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Thrush symptoms in your baby

Wednesday, February 05, 2014    

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IT'S a very common condition in infants, one that will cause parents endless sleepless nights, as they try to figure out how to soothe their ailing baby.

Characterised by creamy, white, cottage cheese-like coating on the tongue and inner cheeks, oral thrush is also very painful and will have your baby out of commission for at least a week.

And though the condition is rarely serious, oral thrush can interfere with eating and so the child's diet has to be monitored.

Oral thrush is caused by the fungus candida. This is the same fungus associated with vaginal yeast infections or other candida infections.

Infants naturally have the yeast candida albican in their mouths, and because their immune systems are not yet mature, the amount of yeast in the mouth can overgrow and lead to an infection.

Oral thrush usually occurs within the first six months of life. A a baby with the infection will have cracked skin in the corners of the mouth, and whitish or yellowish patches on the lips, tongue, or inside the cheeks.

Thrush may also be caused by conditions that upset the balance of normal microorganisms in the mouth, like with the administering of some antibiotics.

Other symptoms associated with thrush are:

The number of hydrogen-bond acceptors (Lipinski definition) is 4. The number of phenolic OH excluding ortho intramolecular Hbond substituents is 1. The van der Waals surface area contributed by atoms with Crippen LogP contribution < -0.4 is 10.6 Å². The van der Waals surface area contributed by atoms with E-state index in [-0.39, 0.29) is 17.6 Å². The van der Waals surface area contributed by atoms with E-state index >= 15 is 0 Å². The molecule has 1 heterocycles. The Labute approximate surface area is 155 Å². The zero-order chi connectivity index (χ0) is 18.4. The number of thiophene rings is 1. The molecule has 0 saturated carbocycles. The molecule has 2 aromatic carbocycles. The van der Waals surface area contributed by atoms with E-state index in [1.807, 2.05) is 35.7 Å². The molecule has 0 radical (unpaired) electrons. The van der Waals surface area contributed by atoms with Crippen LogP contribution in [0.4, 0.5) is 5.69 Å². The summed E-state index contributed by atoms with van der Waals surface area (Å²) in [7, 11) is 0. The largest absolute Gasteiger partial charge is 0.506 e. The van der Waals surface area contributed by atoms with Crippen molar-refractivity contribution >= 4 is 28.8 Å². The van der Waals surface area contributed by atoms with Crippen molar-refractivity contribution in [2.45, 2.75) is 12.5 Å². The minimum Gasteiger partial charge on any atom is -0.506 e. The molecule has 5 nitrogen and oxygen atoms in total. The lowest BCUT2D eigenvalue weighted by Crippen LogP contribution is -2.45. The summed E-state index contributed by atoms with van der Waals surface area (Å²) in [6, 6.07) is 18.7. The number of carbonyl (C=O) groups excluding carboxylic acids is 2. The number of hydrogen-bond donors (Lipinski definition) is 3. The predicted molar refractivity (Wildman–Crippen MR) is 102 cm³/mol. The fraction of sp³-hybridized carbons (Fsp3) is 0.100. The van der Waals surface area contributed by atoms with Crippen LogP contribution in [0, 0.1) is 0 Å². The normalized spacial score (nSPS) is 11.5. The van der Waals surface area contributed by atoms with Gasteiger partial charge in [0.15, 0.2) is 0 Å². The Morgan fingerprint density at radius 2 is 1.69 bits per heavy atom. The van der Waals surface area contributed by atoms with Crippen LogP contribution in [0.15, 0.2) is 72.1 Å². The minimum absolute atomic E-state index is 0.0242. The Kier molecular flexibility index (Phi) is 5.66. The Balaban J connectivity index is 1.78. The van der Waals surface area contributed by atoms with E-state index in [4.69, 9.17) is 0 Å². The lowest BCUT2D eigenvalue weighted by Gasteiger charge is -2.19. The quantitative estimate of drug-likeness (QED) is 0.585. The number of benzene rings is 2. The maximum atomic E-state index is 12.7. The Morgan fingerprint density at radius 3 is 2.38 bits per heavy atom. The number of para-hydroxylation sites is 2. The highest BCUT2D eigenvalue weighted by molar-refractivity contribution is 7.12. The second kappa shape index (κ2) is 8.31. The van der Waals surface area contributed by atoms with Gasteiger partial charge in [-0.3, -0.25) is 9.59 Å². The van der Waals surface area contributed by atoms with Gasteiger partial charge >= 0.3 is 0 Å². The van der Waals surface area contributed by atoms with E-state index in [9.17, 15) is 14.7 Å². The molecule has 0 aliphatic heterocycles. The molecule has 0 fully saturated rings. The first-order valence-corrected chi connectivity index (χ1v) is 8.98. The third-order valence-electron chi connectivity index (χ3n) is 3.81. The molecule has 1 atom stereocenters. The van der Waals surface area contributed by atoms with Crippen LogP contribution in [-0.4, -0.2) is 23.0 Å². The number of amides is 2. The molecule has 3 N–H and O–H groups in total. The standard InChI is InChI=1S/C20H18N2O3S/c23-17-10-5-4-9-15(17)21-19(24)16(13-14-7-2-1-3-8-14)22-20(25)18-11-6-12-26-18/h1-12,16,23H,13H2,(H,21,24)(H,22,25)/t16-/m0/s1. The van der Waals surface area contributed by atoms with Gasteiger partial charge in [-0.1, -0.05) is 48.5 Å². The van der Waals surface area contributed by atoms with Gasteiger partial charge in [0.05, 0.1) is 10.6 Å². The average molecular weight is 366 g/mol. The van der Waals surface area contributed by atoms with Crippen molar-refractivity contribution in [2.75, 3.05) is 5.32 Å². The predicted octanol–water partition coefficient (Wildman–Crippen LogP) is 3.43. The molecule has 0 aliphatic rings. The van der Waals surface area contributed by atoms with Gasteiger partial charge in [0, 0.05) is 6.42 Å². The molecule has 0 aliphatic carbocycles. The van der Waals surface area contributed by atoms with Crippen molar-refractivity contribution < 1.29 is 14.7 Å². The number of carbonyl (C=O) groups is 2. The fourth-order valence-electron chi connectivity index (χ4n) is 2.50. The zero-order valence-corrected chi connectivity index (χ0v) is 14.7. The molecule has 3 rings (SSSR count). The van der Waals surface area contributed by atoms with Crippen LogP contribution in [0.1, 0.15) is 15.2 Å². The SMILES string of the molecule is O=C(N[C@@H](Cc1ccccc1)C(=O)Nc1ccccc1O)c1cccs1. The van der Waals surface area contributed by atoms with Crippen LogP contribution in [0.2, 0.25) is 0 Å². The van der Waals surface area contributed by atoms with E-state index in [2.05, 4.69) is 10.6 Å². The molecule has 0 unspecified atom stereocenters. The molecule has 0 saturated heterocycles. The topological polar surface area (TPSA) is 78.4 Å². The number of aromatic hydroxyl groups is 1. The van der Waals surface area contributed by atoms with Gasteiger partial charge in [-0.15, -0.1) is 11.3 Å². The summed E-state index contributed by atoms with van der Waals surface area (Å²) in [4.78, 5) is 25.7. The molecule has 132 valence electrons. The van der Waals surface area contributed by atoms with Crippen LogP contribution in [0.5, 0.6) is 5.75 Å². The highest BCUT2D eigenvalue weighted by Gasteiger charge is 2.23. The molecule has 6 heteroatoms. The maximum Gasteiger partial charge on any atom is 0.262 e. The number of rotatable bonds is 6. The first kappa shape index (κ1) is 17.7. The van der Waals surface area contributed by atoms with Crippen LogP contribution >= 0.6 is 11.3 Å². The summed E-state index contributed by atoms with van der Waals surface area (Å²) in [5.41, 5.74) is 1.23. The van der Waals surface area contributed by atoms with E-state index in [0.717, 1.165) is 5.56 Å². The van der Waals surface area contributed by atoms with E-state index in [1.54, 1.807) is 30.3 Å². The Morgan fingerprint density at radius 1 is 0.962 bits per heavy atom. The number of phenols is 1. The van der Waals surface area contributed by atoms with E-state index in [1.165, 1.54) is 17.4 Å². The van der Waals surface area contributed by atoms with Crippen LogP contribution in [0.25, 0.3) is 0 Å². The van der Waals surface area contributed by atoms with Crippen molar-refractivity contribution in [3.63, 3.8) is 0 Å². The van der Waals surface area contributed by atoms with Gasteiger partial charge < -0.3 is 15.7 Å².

1. Pain

2. Slightly raised area where thrush is

3. Dry mouth.

The infection is usually controlled with treatment, but it may recur. Thrush may spread to the palate, tongue, cheeks, or throat.

The only effective treatment for oral thrush is anti-fungal gel. Since thrush is caused by a fungus, you have to treat the fungus itself to be rid of it.

At home prevention tips

1. If you are formula-feeding your baby or using a pacifier, it's important to thoroughly clean the nipples and pacifiers in hot water after each use.

2. If you are breastfeeding and your nipples are red and sore, there's a chance you may have a yeast infection on your nipples, and that you and the baby are passing it back and forth. If so, you may want to talk to the doctor about using an antifungal ointment on your nipples while the baby is being treated with the antifungal solution.

3. If your child keeps getting oral thrush, or is older than nine months and is getting oral thrush, talk with your child's doctor because this might be an indication of another health issue.

4. Oral thrush can interfere with eating because of the discomfort food in the mouth may cause, and so the child's diet has to be closely monitored and a lot of liquid (such as formula and soy drink) given. Lack of monitoring can lead to dehydration.





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